Strikingly, the research revealed some 44% of white Americans presenting as authoritarian, with 19% registering “very high” on the authoritarian scale. And those feelings are not new: they have been picked up by surveys since Feldman first started asking those questions in the 1990s. Mostly, these “authoritarian” sentiments remain snoozing below the surface. But scholars find they become “activated” when authoritarian-leaning voters are under stress, especially when the social order or hierarchy that they value is threatened by change. That change could be a shift to greater ethnic diversity, it could be same-sex marriage, it could be stagnant wages – anything that seems to endanger the status quo that once offered those voters a secure place in society.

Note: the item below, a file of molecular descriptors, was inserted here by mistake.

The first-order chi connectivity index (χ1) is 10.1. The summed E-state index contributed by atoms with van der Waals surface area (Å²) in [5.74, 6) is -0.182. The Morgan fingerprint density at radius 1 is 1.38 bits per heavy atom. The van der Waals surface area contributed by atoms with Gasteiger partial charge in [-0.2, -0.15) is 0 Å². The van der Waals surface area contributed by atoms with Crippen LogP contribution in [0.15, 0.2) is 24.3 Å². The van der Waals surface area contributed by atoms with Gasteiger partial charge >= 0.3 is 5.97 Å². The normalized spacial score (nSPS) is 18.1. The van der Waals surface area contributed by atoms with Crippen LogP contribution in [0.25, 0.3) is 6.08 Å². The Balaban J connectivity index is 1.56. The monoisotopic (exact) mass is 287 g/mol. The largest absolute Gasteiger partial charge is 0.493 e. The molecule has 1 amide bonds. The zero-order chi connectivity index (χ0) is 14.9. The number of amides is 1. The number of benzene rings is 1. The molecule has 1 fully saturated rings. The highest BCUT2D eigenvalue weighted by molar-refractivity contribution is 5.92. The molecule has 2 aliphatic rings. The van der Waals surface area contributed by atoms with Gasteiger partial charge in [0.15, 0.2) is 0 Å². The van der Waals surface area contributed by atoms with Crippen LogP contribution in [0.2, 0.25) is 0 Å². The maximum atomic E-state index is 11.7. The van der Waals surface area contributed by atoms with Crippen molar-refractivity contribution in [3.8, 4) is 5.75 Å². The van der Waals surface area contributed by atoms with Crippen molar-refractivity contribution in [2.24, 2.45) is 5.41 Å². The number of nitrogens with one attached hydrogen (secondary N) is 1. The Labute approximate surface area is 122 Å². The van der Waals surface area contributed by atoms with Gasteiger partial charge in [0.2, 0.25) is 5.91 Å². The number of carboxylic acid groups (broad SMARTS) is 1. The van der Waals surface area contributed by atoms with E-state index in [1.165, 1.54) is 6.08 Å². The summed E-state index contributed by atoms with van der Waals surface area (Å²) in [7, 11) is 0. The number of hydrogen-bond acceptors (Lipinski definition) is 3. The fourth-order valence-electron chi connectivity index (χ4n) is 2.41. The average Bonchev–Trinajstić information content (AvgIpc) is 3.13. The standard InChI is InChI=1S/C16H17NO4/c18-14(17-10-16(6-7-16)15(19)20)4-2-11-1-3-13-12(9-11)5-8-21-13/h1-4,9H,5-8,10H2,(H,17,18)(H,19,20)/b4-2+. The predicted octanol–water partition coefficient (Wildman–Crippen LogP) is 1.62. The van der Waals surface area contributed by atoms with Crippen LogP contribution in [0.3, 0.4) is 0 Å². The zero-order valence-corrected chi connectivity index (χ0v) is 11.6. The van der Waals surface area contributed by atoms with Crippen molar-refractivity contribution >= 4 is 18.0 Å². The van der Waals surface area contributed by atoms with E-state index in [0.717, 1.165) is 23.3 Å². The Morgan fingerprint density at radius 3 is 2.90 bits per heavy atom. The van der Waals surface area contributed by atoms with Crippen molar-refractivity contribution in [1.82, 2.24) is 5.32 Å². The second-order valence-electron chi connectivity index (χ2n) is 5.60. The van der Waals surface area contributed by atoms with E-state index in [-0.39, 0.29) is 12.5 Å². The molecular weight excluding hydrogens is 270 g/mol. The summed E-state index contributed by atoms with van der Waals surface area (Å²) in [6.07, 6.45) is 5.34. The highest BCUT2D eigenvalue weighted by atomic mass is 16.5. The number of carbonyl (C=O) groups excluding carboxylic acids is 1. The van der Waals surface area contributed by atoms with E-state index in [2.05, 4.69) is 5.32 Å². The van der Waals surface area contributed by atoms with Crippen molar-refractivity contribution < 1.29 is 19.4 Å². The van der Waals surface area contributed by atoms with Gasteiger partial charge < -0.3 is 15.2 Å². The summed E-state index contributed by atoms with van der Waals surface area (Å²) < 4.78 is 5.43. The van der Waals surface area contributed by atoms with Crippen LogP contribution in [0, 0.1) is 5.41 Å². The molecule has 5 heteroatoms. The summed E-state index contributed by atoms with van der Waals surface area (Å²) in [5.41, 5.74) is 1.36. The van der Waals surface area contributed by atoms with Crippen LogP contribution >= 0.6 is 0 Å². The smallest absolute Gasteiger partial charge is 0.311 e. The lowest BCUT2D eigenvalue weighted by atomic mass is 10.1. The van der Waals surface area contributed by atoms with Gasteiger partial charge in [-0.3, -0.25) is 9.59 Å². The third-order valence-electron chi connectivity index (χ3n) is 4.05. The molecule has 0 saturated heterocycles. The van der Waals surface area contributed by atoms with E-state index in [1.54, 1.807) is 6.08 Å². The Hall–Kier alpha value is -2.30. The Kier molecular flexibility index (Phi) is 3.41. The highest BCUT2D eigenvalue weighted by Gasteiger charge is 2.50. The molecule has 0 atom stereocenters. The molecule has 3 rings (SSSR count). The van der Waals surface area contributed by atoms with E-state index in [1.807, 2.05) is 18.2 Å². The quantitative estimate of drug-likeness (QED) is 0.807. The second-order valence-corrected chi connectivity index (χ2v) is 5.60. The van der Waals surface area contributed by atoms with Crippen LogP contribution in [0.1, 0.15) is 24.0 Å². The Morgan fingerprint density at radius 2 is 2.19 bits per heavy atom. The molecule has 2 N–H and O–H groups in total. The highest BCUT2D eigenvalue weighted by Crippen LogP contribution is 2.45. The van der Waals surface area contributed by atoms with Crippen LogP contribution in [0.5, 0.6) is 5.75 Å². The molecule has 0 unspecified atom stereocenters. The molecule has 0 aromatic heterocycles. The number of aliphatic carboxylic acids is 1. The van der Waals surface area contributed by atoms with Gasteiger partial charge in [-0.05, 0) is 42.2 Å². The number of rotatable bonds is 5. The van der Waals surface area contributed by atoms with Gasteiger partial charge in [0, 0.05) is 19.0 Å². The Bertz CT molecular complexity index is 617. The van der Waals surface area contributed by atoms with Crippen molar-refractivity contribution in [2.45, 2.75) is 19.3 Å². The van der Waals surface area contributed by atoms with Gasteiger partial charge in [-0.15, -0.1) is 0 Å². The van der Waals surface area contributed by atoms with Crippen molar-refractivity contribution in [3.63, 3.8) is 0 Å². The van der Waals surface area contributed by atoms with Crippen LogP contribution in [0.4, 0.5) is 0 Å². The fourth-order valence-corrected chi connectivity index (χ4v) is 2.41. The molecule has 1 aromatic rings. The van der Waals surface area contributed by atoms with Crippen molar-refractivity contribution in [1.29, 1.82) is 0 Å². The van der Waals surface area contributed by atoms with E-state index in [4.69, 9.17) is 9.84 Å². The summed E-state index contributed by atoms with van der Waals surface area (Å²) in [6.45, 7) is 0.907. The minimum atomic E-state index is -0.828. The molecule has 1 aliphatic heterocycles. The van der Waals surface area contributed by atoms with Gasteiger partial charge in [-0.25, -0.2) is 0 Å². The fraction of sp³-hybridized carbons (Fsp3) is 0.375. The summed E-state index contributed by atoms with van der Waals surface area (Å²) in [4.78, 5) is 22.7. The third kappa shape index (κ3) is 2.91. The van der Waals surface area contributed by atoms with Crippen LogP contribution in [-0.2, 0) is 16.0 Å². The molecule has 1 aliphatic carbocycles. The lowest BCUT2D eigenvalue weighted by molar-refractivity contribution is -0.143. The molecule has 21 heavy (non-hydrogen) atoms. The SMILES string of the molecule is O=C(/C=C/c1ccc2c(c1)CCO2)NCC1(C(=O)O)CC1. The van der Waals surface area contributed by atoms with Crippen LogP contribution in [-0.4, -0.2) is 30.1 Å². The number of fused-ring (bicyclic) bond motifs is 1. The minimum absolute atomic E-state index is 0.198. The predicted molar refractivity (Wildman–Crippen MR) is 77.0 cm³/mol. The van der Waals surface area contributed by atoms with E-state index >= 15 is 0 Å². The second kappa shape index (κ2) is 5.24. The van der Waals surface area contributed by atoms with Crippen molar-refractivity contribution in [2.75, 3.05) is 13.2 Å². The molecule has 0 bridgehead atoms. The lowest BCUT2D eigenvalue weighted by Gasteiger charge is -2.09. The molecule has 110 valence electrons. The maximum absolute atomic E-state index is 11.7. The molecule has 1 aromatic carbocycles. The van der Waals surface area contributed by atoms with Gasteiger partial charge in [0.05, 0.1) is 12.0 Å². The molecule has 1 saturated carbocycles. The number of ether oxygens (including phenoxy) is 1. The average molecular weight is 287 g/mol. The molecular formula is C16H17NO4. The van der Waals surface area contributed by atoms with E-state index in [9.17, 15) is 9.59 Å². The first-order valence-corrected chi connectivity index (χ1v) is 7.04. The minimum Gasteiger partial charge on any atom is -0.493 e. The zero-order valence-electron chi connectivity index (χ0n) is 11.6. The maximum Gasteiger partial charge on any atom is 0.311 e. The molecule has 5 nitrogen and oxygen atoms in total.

Besides, researchers found, when that threat is combined with a perceived external or physical menace – such as Isis – not only do the feelings of authoritarians become even more activated, those who ordinarily would give non-authoritarian answers to the four child-raising questions can shift, out of fear, towards the authoritarian camp. In the words of Vox’s Amanda Taub, these insights combine to suggest “one terrifying theory: if social change and physical threats coincided at the same time, it could awaken a potentially enormous population of American authoritarians, who would demand a strongman leader and the extreme policies necessary, in their view, to meet the rising threats.”

rosenhw

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May 20, 2016, 4:56:17 PM5/20/16
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Chris
Unfortunately I think this has been the case for a long time--since WWII anyway.
A number of researchers have confirmed our authoritarianism tendencies as a